January 14, 2005
More Frequent Hauntings
According to the scientists over at the China National Environmental Monitoring Center, "in 2005 the western regions of the country will be haunted more frequently than the eastern regions."
That's not a reference to paranormal activity, but China's ferocious sandstorms. It's hard to reach any conclusions from this article in the People's Daily Online as to whether or not Korla is in for a good sand season, so I'll keep my fingers crossed.
Someone remind me to do a sandstorm update in the future.
January 12, 2005
Skill & Stomach
I came across an interesting article last month in Xinhua, China's official news agency. Hilariously titled, "Xinjiang Trip a Test of Skill and Stomach", it reveals a great deal about Chinese attitudes towards Xinjiang and the Uygurs.
It's not so much what the author says, but how he says it and what he doesn't say at all:
"Next was dinner with a Kazak family. The host works for the government of Barkol Kazak Autonomous County in Hami. He introduced himself as Huang Hai, a Han name, although Huang is actually a Kazak. The Kazak ethnic group in Hami has a population of 30,000, making up 30 percent of the region's inhabitants, most of whom are Uygurs. The Kazaks regard themselves as descendants of the white swan. There lies a romantic fairy tale."
It seems strange to me that the author would remark upon the fact that a Kazak uses a Han name, but then fail to give any explanation. The truth is that non-Chinese ethnic groups in Xinjiang often complain that they face tremendous employment descrimination. "Huang" is probably trying to keep food on his family's table by seeming more Chinese. Of course, there's no better way to distract you from all that possible unpleasantness than by telling a fairly tale.
But wait! The best part is how the article is concluded:
"I found the Kazaks had a straightforward respect for visitors that you often find among China's minority groups. The dinner they served me was certainly unforgettable - but unlike the beauty of the Kazak girls, it is something you may need a strong stomach for."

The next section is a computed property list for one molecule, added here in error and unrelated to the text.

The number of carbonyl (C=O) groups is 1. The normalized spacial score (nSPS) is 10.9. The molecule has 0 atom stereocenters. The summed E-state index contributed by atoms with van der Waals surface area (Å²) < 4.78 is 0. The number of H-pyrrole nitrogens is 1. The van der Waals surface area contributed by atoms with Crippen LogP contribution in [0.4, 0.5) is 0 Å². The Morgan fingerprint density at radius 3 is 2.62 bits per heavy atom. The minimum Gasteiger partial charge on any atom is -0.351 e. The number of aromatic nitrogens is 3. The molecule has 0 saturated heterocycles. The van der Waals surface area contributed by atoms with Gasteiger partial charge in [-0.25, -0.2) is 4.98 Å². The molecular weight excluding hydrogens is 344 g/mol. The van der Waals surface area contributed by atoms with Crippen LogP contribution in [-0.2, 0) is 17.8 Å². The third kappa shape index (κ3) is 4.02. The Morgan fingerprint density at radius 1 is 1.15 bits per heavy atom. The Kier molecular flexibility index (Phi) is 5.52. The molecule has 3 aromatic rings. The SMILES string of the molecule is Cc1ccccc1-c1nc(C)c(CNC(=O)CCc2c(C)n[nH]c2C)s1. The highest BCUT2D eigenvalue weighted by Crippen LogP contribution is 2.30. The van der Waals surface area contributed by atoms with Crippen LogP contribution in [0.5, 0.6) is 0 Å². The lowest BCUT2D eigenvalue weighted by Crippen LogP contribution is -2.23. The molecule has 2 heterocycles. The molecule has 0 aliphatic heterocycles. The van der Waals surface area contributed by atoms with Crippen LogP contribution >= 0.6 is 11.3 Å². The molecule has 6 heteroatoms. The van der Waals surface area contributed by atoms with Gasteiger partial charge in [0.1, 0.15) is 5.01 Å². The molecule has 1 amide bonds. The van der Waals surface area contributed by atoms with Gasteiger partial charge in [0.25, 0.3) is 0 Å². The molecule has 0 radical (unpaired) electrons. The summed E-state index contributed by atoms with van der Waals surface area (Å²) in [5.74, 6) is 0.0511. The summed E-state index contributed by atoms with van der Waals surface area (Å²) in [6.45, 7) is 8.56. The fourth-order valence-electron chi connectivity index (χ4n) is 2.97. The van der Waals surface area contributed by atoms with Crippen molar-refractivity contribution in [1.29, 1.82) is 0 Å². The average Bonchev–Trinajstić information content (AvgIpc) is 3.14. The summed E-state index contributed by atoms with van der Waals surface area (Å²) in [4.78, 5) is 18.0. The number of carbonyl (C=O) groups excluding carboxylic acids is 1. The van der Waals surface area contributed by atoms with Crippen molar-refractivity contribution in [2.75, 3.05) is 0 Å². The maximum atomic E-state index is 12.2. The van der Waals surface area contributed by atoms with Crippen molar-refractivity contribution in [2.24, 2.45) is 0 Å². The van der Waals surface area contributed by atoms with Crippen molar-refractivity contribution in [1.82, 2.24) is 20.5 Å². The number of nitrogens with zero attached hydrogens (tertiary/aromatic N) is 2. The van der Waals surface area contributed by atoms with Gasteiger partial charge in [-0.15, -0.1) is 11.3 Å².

Sure, sure. All the ethnic groups live in peace and love and harmony. And those exotic ladies sure are beauties, eh? Oh, brother!
January 10, 2005
One thing I forgot...you can subscribe to an email list that I'll occasionally use to send updates or info by clicking here. Don't worry, I won't use it very often or send you translations of idiomatic jokes I learn in Chinese.
January 09, 2005
T-minus 21 days
Welcome, one and all, to what I hope will be an interesting and informative first-hand account of my upcoming trip to China. I'll be adding updates and photos here as often as possible. In the meantime, perhaps you'd like to check out the biographical information that I've whipped up. Despite its gloss-over-the-details nature, this is the first time I've ever put together a history of my life.
For those of you who are wondering exactly where I'm headed in China, I'm going to Korla (Kuerle in pinyin), Xinjiang Uygur Autonomous Province. I wouldn't be surprised if that doesn't really ring a bell, so I've provided an entire gallery of maps and photos. I've indicated my location on each image with a red star.
In terms of being ready to ship off for a year, I'm feeling pretty confident that everything's going to be OK. All of the essentials have been covered, with a windproof, water-resistant jacket being the only major item left to buy. And an electricity converter. And maybe some hiking shoes. Anyway, think of me often.
Also, for those of you unfamiliar with these sorts of things, you can add comments about this entry (and whatever you else you want) with the "Comments" link below. I will read them and perhaps respond. For a more direct line of communication, you can email me.